What I will buy for Eli next time I'm in London, from Selfridge's toy department - a treehouse bed. A mere $2600 pounds.
From the top of a double-decker - Camden High Street on a Friday night. There's a big market nearby, and the street was impassable. I love the high streets, the way each community in London has its own centre. Here there's Marylebone High Street, full of shops and places to gather. Parliament Street doesn't quite have it. Yet.
There'll always be an England.
Walked along luxurious Bond Street and into the Burlington Arcade, where there's this lovely glove shop, a place called Linley selling only frames and boxes to keep things in, two sellers of vintage watches, Heming Jewellers "since 1745" and the famous Penhaligon's, perfumer "since 1870."
Trafalgar Square. There's a bright blue rooster there, for some reason.
The thea-tah. When you come in and sit down at "Once," the show is already on - audience members standing in the pub set on stage, listening to the music played by the multi-talented cast who all play, sing and act. Then the real folks are ushered offstage by the stage manager, and the show begins.

Saturday, April 19, 2014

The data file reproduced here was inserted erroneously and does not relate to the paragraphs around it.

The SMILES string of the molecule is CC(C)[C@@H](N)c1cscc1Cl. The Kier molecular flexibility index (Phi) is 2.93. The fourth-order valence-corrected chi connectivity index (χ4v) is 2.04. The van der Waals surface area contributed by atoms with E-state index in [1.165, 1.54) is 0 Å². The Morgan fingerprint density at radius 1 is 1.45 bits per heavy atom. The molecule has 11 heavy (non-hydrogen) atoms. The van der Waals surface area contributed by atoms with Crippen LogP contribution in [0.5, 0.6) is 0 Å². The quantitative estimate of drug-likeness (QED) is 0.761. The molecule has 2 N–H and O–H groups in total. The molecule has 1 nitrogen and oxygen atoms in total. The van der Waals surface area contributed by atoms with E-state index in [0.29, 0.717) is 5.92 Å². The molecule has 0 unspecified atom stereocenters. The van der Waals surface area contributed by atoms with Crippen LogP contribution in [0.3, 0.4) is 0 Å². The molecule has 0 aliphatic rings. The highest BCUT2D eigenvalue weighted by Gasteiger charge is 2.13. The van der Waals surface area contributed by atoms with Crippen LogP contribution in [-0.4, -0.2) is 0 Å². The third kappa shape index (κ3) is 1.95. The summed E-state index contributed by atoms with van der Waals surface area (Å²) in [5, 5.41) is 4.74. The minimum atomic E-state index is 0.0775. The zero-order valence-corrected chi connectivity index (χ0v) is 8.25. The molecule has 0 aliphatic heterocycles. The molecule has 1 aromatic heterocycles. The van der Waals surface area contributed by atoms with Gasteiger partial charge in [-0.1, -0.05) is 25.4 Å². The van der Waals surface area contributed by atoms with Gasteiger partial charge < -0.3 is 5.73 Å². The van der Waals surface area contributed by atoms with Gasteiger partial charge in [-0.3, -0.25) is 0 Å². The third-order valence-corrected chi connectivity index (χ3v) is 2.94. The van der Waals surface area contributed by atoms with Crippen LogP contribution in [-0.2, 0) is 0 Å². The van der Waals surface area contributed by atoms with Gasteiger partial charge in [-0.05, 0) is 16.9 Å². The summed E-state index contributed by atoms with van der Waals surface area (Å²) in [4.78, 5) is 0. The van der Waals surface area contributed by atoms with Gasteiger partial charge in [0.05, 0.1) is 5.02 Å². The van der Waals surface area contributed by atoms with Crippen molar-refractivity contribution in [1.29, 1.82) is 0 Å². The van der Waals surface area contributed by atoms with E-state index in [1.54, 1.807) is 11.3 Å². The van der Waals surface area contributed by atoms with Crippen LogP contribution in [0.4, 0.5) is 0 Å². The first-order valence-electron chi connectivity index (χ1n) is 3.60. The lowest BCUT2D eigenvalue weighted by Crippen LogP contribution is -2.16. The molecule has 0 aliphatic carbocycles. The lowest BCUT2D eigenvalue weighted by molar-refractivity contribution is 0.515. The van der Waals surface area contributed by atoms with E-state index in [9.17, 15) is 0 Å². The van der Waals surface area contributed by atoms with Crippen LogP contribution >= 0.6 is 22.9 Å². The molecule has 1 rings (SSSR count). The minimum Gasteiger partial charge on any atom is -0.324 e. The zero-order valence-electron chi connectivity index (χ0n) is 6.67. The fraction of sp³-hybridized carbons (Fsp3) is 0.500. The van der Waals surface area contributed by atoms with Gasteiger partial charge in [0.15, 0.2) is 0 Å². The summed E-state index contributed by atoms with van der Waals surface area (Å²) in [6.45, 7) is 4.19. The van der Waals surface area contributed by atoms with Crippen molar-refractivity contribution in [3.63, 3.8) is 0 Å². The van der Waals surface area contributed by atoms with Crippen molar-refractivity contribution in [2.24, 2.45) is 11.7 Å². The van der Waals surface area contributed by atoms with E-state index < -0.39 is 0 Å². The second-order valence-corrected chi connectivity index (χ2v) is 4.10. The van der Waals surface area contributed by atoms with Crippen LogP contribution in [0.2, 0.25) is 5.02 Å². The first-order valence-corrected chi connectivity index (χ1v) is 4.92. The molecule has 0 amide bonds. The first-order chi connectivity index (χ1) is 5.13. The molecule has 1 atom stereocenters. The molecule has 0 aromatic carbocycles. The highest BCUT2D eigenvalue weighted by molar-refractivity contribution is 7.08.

Once and Matilda

Well my friends, I am, as they say in this country, knackered. Spent done worn right out. This parrot has had it. As I strolled along Piccadilly today, I came upon Sackville Street. My street. Calling me home.

Yesterday I went shopping for a few gifts, and of course to Marks and Spenser to buy underpants, because that's what you do at M and S, and to take a look at Kate Moss's trendy TopShop. That was my exciting morning. Wandered through huge old Selfridges which used to be a stodgy store but is now uber-trendy - as is this whole city, just jam-packed with people and everything going on. Overwhelming as it is, I love London, the energy is phenomenal, and yet Londoners are hospitable and patient and somehow this madhouse of a city runs.

Met Christopher, Cristina and little Marina and took them nearby to lunch to thank them for their hospitality. And then later, went up to Hampstead to have dinner with Tony and Blossom.